5. Furuta K, Kubo M, Sano K, Demura T, Fukuda H, Liu YG, Shibata D, Kakimoto T (2011) The CKH2/PKL chromatin remodeling factor negatively regulates cytokinin responses in Arabidopsis calli. Plant Cell Physiol 52:618–628CrossRefPubMedGoogle Scholar
  6. Hu X, Tanaka A, Tanaka R (2013) Simple extraction methods that prevent the artifactual conversion of chlorophyll to chlorophyllide during pigment isolation from leaf samples. Plant Methods 9:19. doi: 10.1186/1746-4811-9-19 CrossRefPubMedPubMedCentralGoogle Scholar
  7. Ikeda Y, Banno H, Niu QW, Howell SH, Chua NH (2006) The ENHANCER OF SHOOT REGENERATION 2 gene in Arabidopsis regulates CUP-SHAPED COTYLEDON 1 at the transcriptional level and controls cotyledon development. Plant Cell Physiol 47:1443–1456CrossRefPubMedGoogle Scholar
  8. Ikeuchi M, Sugimoto K, Iwase A (2013) Plant callus: mechanisms of induction and repression. Plant Cell 25:3159–3173CrossRefPubMedPubMedCentralGoogle Scholar
  9. Inskeep WP, Bloom PR (1985) Extinction coefficients of chlorophyll a and B in n, n-dimethylformamide and 80 % acetone. Plant Physiol 77:483–485CrossRefPubMedPubMedCentralGoogle Scholar
  10. Motte H, Vercauteren A, Depuydt S, Landschoot S, Geelen D, Werbrouck S, Goormachtig S, Vuylsteke M, Vereecke D (2014a) Combining linkage and association mapping identifies RECEPTOR-LIKE PROTEIN KINASE1 as an essential Arabidopsis shoot regeneration gene. Proc Natl Acad Sci USA 111:8305–8310CrossRefPubMedPubMedCentralGoogle Scholar
  11. Motte H, Vereecke D, Geelen D, Werbrouck S (2014b) The molecular path to in vitro shoot regeneration. Biotechnol Adv 32:107–121CrossRefPubMedGoogle Scholar
  12. Perianez-Rodriguez J, Manzano C, Moreno-Risueno MA (2014) Post-embryonic organogenesis and plant regeneration from tissues: two sides of the same coin? Front Plant Sci 5:219. doi: 10.3389/fpls.2014.00219 CrossRefPubMedPubMedCentralGoogle Scholar
  13. Peter E, Grimm B (2009) GUN4 is required for posttranslational control of plant tetrapyrrole biosynthesis. Mol Plant 2:1198–1210CrossRefPubMedGoogle Scholar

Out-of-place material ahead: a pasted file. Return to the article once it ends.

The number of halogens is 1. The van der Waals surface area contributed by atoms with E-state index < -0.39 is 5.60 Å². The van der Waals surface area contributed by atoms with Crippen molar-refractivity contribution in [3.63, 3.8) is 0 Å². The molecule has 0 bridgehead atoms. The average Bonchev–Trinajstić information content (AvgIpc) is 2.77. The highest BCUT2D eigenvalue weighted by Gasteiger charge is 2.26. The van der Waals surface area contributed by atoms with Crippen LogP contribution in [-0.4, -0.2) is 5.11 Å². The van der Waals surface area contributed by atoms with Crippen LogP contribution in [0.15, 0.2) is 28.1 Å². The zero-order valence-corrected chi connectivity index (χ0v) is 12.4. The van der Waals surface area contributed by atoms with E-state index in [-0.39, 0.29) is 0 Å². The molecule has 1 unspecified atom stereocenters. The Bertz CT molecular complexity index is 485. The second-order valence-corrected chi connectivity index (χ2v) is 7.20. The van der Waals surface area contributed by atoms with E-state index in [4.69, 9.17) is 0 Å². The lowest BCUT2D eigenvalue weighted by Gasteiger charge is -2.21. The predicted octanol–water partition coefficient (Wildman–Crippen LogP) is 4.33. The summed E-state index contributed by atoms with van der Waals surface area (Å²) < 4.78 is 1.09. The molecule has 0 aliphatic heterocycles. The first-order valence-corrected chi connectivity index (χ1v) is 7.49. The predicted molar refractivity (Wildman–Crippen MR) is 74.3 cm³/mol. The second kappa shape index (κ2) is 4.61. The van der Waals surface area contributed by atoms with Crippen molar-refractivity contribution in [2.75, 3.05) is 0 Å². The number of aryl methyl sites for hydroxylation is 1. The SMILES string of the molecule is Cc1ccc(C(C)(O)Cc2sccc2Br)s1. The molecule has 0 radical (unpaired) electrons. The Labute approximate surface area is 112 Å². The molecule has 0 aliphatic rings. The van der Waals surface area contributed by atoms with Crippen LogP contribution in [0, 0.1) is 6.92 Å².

14. Riefler M, Novak O, Strnad M, Schmulling T (2006) Arabidopsis cytokinin receptor mutants reveal functions in shoot growth, leaf senescence, seed size, germination, root development, and cytokinin metabolism. Plant Cell 18:40–54CrossRefPubMedPubMedCentralGoogle Scholar
  15. Skoog F, Miller CO (1957) Chemical regulation of growth and organ formation in plant tissues cultured in vitro. Symp Soc Exp Biol 11:118–130PubMedGoogle Scholar
  16. Stiegler JC, Bell GE, Maness NO (2004) Comparison of acetone and N, N-dimethylformamide for pigment extraction in turfgrass. Commun Soil Sci Plant Anal 35:1801–1813CrossRefGoogle Scholar
  17. Sugimoto K, Jiao Y, Meyerowitz EM (2010) Arabidopsis regeneration from multiple tissues occurs via a root development pathway. Dev Cell 18:463–471CrossRefPubMedGoogle Scholar
  18. Valvekens D, Montagu MV, Van Lijsebettens M (1988) Agrobacterium tumefaciens-mediated transformation of Arabidopsis thaliana root explants by using kanamycin selection. Proc Natl Acad Sci USA 85:5536–5540CrossRefPubMedPubMedCentralGoogle Scholar
  19. Warren CR (2008) Rapid measurement of chlorophylls with a microplate reader. J Plant Nutri 31:1321–1332CrossRefGoogle Scholar

Copyright information

© Springer Science+Business Media New York 2016

Authors and Affiliations

  1. 1.Faculty of Science, Centre of the Region Haná for Biotechnological and Agricultural ResearchPalacký UniversityOlomoucCzech Republic

Personalised recommendations